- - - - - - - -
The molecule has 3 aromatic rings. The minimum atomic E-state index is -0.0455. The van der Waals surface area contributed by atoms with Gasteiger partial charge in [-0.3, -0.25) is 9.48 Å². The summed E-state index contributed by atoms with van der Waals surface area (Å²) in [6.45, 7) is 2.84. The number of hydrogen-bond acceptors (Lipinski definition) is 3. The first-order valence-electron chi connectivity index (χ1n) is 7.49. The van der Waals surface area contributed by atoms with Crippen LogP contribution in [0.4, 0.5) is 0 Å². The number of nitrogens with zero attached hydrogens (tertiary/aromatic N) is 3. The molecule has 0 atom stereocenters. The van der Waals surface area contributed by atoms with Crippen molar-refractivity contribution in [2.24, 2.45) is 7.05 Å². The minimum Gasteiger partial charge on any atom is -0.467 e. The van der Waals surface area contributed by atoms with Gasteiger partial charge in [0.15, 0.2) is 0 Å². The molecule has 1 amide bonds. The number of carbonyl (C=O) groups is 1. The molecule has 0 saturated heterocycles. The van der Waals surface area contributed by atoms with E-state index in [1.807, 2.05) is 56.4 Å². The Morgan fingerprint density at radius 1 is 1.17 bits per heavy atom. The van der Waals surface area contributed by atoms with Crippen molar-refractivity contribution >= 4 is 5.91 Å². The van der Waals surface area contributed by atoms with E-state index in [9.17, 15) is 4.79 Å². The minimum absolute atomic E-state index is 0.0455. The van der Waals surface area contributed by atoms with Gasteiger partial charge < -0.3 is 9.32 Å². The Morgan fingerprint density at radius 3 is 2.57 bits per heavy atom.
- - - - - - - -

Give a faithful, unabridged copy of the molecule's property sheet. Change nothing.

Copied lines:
The molecule has 3 aromatic rings. The minimum atomic E-state index is -0.0455. The van der Waals surface area contributed by atoms with Gasteiger partial charge in [-0.3, -0.25) is 9.48 Å². The summed E-state index contributed by atoms with van der Waals surface area (Å²) in [6.45, 7) is 2.84. The number of hydrogen-bond acceptors (Lipinski definition) is 3. The first-order valence-electron chi connectivity index (χ1n) is 7.49. The van der Waals surface area contributed by atoms with Crippen LogP contribution in [0.4, 0.5) is 0 Å². The number of nitrogens with zero attached hydrogens (tertiary/aromatic N) is 3. The molecule has 0 atom stereocenters. The van der Waals surface area contributed by atoms with Crippen molar-refractivity contribution in [2.24, 2.45) is 7.05 Å². The minimum Gasteiger partial charge on any atom is -0.467 e. The van der Waals surface area contributed by atoms with Gasteiger partial charge in [0.15, 0.2) is 0 Å². The molecule has 1 amide bonds. The number of carbonyl (C=O) groups is 1. The molecule has 0 saturated heterocycles. The van der Waals surface area contributed by atoms with E-state index in [1.807, 2.05) is 56.4 Å². The Morgan fingerprint density at radius 1 is 1.17 bits per heavy atom. The van der Waals surface area contributed by atoms with Crippen molar-refractivity contribution >= 4 is 5.91 Å². The van der Waals surface area contributed by atoms with E-state index in [9.17, 15) is 4.79 Å². The minimum absolute atomic E-state index is 0.0455. The van der Waals surface area contributed by atoms with Gasteiger partial charge < -0.3 is 9.32 Å². The Morgan fingerprint density at radius 3 is 2.57 bits per heavy atom.